National nonresidential construction spending was virtually unchanged in October, according to an Associated Builders and Contractors analysis of data published today by the U.S. Census Bureau. On a seasonally adjusted, annualized basis, spending totaled $792.4 billion for the month.
Of the sixteen nonresidential subcategories, nine were down on a monthly basis and nine were down on an annual basis. Private nonresidential spending fell 0.7%, while public nonresidential construction spending was up 1.0% in October.
“Excluding some of the emergency construction, such as temporary expansions to healthcare capacity, that transpired in October due to increasing cases of COVID-19, nonresidential construction spending actually declined for the month,” said ABC Chief Economist Anirban Basu. “Spending weakness was broad-based but was especially apparent in private construction segments, such as lodging, office and power. Construction spending in the commercial segment has remained flat on a year-over-year basis, with spending on fulfillment center construction offsetting declining demand for the construction of stores. Commercial and institutional backlog is down 1.7 months since the beginning of the pandemic, according to ABC’s Construction Backlog Indicator, suggesting that declining commercial activity will eventually become apparent within the spending data.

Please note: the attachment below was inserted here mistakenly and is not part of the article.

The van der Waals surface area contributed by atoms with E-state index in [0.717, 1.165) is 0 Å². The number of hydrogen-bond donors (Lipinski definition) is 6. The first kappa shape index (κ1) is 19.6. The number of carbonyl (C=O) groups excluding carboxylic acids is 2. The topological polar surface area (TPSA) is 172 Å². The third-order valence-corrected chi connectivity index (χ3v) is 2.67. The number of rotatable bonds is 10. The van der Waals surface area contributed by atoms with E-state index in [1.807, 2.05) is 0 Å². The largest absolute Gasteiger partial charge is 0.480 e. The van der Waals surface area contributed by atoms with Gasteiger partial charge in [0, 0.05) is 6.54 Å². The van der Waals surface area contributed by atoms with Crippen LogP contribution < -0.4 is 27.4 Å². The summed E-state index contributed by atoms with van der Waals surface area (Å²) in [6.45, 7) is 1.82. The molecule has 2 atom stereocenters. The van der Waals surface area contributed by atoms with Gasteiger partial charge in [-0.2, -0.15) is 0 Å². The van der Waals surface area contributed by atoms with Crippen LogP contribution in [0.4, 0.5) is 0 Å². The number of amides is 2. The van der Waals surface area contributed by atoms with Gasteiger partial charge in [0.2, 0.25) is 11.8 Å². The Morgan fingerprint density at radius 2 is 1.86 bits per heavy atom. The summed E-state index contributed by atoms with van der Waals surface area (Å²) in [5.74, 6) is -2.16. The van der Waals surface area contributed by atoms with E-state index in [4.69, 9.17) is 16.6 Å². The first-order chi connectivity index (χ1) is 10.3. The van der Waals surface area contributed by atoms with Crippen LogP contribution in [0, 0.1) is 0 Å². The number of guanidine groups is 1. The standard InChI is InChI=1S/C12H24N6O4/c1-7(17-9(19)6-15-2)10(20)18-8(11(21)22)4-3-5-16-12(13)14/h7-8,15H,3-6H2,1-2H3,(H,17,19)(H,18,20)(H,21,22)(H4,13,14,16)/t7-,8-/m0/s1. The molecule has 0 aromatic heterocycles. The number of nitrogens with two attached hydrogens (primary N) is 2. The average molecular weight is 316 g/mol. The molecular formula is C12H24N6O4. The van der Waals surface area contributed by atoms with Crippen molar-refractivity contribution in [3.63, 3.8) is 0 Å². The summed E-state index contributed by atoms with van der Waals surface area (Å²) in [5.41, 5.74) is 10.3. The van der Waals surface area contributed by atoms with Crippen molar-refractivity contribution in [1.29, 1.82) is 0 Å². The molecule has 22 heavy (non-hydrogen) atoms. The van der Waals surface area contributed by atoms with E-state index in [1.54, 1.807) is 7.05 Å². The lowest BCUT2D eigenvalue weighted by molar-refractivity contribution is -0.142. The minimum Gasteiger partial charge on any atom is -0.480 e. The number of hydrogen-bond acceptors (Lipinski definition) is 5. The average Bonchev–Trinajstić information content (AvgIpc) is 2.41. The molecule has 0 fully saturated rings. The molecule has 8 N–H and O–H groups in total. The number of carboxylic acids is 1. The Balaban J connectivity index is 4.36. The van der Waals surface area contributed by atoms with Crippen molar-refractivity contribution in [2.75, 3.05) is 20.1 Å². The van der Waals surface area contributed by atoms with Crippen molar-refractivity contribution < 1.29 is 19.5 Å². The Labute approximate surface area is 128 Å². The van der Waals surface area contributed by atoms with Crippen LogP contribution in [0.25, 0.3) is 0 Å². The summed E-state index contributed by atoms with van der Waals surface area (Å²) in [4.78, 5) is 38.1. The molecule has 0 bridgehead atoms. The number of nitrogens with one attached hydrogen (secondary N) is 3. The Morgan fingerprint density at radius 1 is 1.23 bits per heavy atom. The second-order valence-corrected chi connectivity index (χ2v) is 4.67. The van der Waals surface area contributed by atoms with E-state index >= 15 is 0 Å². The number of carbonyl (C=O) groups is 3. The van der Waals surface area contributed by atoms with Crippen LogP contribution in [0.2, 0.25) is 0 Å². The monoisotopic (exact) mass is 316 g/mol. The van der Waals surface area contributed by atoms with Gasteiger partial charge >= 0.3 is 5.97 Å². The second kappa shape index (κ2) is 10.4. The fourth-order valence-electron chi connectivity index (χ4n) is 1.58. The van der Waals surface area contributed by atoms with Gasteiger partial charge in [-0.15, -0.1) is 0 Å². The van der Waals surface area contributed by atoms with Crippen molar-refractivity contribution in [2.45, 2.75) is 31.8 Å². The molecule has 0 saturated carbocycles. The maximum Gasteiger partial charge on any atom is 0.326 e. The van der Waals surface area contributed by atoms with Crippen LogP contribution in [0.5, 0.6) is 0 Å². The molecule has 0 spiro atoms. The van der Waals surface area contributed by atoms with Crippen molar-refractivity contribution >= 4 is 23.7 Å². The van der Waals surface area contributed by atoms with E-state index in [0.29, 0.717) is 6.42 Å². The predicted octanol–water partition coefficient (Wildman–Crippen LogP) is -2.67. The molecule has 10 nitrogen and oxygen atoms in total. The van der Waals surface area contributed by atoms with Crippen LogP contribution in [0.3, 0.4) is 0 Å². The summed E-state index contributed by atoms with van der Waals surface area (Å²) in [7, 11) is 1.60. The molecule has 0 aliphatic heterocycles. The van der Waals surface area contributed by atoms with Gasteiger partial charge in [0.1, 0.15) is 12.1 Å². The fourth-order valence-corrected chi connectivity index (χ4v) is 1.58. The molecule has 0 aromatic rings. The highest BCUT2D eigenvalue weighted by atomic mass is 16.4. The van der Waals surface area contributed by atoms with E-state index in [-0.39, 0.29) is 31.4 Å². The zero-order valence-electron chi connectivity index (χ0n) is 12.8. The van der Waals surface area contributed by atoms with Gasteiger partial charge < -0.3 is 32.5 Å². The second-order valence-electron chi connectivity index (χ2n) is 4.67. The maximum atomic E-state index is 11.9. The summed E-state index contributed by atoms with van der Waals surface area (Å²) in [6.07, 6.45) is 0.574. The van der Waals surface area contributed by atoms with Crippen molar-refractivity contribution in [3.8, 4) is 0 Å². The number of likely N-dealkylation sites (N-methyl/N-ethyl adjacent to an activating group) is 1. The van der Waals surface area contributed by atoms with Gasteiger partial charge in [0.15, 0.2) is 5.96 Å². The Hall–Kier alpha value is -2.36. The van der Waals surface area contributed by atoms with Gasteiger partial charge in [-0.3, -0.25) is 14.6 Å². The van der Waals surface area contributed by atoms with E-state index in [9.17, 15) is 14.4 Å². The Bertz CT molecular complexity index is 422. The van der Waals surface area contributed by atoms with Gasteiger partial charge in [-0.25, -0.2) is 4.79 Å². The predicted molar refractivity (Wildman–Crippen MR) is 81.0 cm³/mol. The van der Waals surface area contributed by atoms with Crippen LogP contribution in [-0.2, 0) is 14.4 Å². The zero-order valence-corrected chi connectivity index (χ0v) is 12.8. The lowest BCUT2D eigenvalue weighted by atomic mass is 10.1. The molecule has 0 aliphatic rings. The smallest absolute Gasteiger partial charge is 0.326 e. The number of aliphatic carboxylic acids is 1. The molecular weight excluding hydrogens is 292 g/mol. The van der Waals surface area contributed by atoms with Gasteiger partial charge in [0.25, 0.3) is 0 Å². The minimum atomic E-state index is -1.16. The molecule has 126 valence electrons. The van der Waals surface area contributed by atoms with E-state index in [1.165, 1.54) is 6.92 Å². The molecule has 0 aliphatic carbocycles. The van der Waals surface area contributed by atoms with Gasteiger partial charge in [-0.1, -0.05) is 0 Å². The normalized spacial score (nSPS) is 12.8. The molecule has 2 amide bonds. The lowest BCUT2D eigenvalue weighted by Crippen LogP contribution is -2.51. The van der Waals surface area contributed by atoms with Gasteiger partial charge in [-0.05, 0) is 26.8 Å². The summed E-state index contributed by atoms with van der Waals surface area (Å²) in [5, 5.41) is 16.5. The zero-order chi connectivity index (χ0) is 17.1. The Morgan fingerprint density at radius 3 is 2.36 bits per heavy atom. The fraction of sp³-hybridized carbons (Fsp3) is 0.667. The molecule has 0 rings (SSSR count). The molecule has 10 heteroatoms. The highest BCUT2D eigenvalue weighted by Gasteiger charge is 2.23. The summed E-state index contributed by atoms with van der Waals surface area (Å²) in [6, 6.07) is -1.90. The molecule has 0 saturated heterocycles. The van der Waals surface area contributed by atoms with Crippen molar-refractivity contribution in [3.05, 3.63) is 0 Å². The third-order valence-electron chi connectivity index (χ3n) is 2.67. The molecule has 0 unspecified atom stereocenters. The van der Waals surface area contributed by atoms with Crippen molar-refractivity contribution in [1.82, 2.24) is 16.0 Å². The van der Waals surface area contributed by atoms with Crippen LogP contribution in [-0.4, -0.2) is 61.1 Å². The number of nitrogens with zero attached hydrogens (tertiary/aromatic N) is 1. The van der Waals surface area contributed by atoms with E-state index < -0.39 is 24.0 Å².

“The near-term outlook is tilted toward the negative as the economic momentum that has been apparent since May begins to wane,” said Basu. “A near-term recession is possible, and perhaps even probable, as shutdown measures are renewed and the impact of previously implemented stimuli continues to fade. That will further delay the recovery of construction spending.
“The longer-term outlook is decidedly more upbeat,” said Basu. “At some point, there will likely be a combination of additional stimuli (including money for infrastructure) and widespread vaccine availability. Recent announcements by Moderna, Pfizer, Astra Zeneca and others have rendered it clear that COVID-19 can be soundly defeated. It is also likely that, at some point in 2021, the economy will take off. As air travel, restaurants and theaters begin to rebound, the recovery to come may be more impressive than the recovery that has occurred over the past six months. That should set the stage for better nonresidential construction spending dynamics in 2022 and 2023.”